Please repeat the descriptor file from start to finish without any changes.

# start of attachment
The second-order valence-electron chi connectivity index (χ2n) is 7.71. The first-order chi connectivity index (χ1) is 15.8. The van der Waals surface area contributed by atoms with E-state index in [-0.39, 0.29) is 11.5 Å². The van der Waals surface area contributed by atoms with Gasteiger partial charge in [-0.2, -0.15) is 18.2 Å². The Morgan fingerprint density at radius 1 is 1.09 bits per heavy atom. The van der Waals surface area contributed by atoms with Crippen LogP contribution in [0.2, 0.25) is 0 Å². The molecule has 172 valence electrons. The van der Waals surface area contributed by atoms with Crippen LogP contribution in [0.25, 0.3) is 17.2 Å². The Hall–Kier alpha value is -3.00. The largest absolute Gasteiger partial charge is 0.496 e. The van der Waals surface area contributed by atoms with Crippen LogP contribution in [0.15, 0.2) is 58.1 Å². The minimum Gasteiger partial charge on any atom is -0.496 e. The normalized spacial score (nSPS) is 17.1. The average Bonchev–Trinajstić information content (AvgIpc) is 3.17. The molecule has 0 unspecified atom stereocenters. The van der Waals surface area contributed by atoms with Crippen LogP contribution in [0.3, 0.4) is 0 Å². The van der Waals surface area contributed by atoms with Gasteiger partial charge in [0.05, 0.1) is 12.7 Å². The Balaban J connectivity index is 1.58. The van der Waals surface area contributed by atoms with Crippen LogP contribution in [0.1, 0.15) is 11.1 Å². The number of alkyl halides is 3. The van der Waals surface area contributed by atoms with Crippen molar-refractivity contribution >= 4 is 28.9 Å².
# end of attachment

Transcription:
The second-order valence-electron chi connectivity index (χ2n) is 7.71. The first-order chi connectivity index (χ1) is 15.8. The van der Waals surface area contributed by atoms with E-state index in [-0.39, 0.29) is 11.5 Å². The van der Waals surface area contributed by atoms with Gasteiger partial charge in [-0.2, -0.15) is 18.2 Å². The Morgan fingerprint density at radius 1 is 1.09 bits per heavy atom. The van der Waals surface area contributed by atoms with Crippen LogP contribution in [0.2, 0.25) is 0 Å². The molecule has 172 valence electrons. The van der Waals surface area contributed by atoms with Crippen LogP contribution in [0.25, 0.3) is 17.2 Å². The Hall–Kier alpha value is -3.00. The largest absolute Gasteiger partial charge is 0.496 e. The van der Waals surface area contributed by atoms with Crippen LogP contribution in [0.15, 0.2) is 58.1 Å². The minimum Gasteiger partial charge on any atom is -0.496 e. The normalized spacial score (nSPS) is 17.1. The average Bonchev–Trinajstić information content (AvgIpc) is 3.17. The molecule has 0 unspecified atom stereocenters. The van der Waals surface area contributed by atoms with Crippen LogP contribution in [0.3, 0.4) is 0 Å². The van der Waals surface area contributed by atoms with Gasteiger partial charge in [0.05, 0.1) is 12.7 Å². The Balaban J connectivity index is 1.58. The van der Waals surface area contributed by atoms with Crippen LogP contribution in [0.1, 0.15) is 11.1 Å². The number of alkyl halides is 3. The van der Waals surface area contributed by atoms with Crippen molar-refractivity contribution >= 4 is 28.9 Å².